Celebrations of the 70th anniversary of NATO on April 4 may be clouded by concerns about statements by Donald Trump questioning the US commitment to NATO, the North Atlantic Treaty Organization. However, a new survey finds that 83% of American voters favor the US continuing to be part of NATO, including 90% of Democrats, but also 77% of Republicans and 76% of those who voted for Trump.
The survey of 2,416 registered voters was conducted by the Program for Public Consultation (PPC) at the University of Maryland, and released today by the nonpartisan organization Voice of the People.
Concerns about the US commitment to NATO have been sparked by Donald Trump’s characterization of NATO as “obsolete,” and his statements that he might consider withdrawing the US from NATO if other NATO members do not increase their military spending.
Respondents were informed about the controversy stemming from US pressure to get European NATO allies to spend more on their militaries. While the European allies have agreed to raise their spending to two percent of GDP, many have failed to do so.
Presented three options, only 12% endorsed pressing European allies “to spend more on their military and say that if they do not the US will disengage from Europe militarily and possibly withdraw from NATO”—21% of Republicans, 4% of Democrats. Thirty-five percent favored pressing the Europeans but not making threats.
The most popular idea—supported by 50% was to “remain part of NATO but reduce US military investments in Europe to bring them more in line with the level that the Europeans make” (Republicans 47%, Democrats 50%).
“Only a small minority of Americans show interest in withdrawing from NATO or using the threat to do so as a source of leverage,” commented Steven Kull, director of PPC.
To ensure that respondents understood the issue, they were first given a short briefing on NATO including the commitment to defend any ally that comes under attack. The content was reviewed by experts on the issues to ensure the briefing was accurate and balanced, and the strongest arguments were presented.
Respondents were then asked to evaluate arguments for and against remaining in NATO. The arguments in favor of remaining were found convincing by very large majorities. These included the argument that Russia is still a potential threat to Europe and it is in the US’ interest to help Europe contain them (85% found this convincing), as well as the argument that NATO is a useful symbol for each country’s commitment to freedom and democracy, and a necessary tool to ensure the continuation of free and open trade (82% convincing). Large majorities of both parties found these arguments convincing, though Democrats had larger numbers (89% in both cases) than Republicans (82%, 75% respectively).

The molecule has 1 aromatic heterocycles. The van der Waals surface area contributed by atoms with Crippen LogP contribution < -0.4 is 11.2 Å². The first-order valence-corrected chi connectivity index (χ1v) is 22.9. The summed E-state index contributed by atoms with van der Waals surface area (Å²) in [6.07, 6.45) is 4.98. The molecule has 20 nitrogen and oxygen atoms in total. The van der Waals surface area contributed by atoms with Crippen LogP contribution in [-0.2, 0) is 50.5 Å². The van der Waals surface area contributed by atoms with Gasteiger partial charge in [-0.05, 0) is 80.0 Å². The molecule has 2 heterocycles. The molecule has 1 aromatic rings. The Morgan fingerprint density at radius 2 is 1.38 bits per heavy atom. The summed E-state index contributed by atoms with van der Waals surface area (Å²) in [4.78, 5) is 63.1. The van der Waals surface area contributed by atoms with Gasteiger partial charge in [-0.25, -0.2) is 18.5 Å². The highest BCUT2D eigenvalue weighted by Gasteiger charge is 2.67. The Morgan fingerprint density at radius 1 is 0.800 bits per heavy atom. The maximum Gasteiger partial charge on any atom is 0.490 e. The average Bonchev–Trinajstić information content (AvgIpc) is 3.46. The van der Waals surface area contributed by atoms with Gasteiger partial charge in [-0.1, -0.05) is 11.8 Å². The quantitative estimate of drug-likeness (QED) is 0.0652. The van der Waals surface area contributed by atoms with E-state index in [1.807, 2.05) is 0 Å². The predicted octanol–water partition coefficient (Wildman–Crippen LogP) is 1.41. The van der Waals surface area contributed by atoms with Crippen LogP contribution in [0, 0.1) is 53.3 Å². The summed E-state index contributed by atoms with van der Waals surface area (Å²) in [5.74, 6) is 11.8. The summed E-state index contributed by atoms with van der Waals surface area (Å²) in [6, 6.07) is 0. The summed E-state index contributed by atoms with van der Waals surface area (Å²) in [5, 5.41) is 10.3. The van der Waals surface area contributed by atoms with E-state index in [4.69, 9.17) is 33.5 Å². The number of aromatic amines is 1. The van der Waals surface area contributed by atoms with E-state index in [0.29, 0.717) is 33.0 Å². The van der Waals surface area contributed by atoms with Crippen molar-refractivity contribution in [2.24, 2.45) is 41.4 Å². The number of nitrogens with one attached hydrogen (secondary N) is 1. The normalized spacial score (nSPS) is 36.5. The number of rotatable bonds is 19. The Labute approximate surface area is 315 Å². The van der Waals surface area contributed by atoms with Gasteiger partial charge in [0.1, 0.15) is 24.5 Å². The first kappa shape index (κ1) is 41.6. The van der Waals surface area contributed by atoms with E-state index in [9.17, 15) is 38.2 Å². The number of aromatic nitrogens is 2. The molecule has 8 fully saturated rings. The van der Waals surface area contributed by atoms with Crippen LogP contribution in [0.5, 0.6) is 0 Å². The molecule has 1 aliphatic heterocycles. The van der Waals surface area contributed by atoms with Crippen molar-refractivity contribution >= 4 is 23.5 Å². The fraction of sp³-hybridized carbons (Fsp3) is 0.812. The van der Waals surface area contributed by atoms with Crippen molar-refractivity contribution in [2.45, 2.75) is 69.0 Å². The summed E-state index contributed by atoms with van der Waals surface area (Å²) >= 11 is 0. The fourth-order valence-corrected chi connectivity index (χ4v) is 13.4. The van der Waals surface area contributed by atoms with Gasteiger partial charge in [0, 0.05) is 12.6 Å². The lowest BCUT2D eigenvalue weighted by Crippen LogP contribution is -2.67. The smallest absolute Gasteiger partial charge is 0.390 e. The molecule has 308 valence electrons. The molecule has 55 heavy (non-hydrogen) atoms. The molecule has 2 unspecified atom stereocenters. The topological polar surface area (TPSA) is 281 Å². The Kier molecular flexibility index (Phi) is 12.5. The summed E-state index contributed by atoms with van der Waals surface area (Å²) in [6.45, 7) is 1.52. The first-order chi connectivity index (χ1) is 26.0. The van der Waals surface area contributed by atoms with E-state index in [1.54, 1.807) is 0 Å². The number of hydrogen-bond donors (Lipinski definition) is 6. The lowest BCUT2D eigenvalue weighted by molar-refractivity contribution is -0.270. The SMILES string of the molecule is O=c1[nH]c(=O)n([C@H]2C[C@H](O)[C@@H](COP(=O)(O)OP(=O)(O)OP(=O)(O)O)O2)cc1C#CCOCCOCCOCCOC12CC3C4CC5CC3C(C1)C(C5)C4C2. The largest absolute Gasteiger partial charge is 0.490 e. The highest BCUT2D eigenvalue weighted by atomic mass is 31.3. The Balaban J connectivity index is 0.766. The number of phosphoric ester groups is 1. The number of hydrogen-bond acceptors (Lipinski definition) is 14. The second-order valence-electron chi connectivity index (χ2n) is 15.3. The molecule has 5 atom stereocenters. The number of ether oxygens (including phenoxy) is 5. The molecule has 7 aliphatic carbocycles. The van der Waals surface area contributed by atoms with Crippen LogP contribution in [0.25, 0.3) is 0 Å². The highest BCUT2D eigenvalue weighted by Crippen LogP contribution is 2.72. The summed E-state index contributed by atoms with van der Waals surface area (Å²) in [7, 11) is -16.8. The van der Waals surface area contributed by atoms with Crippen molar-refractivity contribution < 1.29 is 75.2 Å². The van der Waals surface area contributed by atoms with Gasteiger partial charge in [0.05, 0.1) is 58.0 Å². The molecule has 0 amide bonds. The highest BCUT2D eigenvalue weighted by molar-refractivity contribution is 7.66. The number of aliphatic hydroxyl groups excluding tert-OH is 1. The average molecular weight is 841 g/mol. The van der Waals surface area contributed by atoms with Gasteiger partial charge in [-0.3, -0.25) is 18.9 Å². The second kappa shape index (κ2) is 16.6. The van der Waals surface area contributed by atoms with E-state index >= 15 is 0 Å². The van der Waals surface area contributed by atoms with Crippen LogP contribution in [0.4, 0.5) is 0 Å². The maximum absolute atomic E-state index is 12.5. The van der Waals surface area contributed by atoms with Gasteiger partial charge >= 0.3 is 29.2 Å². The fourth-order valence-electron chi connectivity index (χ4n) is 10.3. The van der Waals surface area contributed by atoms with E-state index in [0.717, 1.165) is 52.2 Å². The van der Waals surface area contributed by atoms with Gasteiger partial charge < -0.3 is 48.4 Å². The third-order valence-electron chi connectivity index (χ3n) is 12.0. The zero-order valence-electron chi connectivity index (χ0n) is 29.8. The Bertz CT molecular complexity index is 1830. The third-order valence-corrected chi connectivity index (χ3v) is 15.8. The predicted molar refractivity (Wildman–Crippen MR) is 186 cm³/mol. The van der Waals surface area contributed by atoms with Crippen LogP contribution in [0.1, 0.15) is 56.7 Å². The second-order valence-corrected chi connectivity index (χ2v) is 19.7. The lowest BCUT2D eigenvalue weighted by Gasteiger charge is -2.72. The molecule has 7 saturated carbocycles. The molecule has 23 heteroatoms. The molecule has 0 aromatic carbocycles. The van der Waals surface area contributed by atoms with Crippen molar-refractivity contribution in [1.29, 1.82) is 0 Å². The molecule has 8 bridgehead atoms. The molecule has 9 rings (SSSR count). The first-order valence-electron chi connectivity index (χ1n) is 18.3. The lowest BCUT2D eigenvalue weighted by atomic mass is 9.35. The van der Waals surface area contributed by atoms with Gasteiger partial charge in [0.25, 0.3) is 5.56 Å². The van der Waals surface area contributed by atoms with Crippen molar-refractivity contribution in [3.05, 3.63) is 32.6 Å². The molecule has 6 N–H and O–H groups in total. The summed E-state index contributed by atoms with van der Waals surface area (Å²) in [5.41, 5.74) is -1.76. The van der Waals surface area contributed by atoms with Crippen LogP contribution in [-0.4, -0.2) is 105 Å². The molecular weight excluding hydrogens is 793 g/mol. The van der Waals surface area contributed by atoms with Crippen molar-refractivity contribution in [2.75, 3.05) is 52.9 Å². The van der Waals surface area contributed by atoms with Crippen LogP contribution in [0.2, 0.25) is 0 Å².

Far fewer – no more than four in ten – found the arguments against remaining in NATO convincing. They included the argument that Russia is not a real threat and US security commitments enable countries to be unnecessarily provocative (40%), as well as the argument that having a military alliance targeted clearly at Russia violates the post-Cold War understanding between the US and Russia, and is therefore destabilizing (35%). Republicans were more likely to find these arguments convincing (51% and 42%) than Democrats (28% for both).
Asked for their final recommendation, 83% of respondents favored continuing to be a part of NATO, including 77% of Republicans and 90% of Democrats.
Among millennials (age 18-34), 77% were in support. Steven Kull comments, “It is interesting that millennials, who came of age after the end of the Cold War are still overwhelmingly in favor of the NATO alliance.”
The sample was also divided six ways according to the Cook Partisan Voting Index. In the reddest one-sixth of districts, support was only slightly lower than in the bluest districts (red 78%, blue 86%).
Respondents also evaluated arguments in favor of the three options for dealing with NATO allies’ failure to meet the two percent spending level. The argument in support of threatening to withdraw was found convincing by 56%, with a sharp contrast between Republicans (76%) and Democrats (39%). The argument against threatening to withdraw, but supporting pressure on the Europeans was found convincing by 80%, including 72% of Republicans and 87% Democrats.
The argument for the third option—which highlighted that Europe spends far more than Russia on its military—was found convincing by about three quarters, overall and for both parties. In the final assessment, the option for the US to reduce its spending to bring it in line with European spending proved to be the most popular idea, endorsed by 50% overall (Republicans 47%, Democrats 50%).
The survey was conducted online from January 16 - February 11, 2019 with a national probability-based sample of 2,416 registered voters, provided by Nielsen Scarborough from Nielsen Scarborough’s online panel of respondents, who were recruited by mail and telephone using a random sample of households. The survey has a margin of error of +/- 2.0%.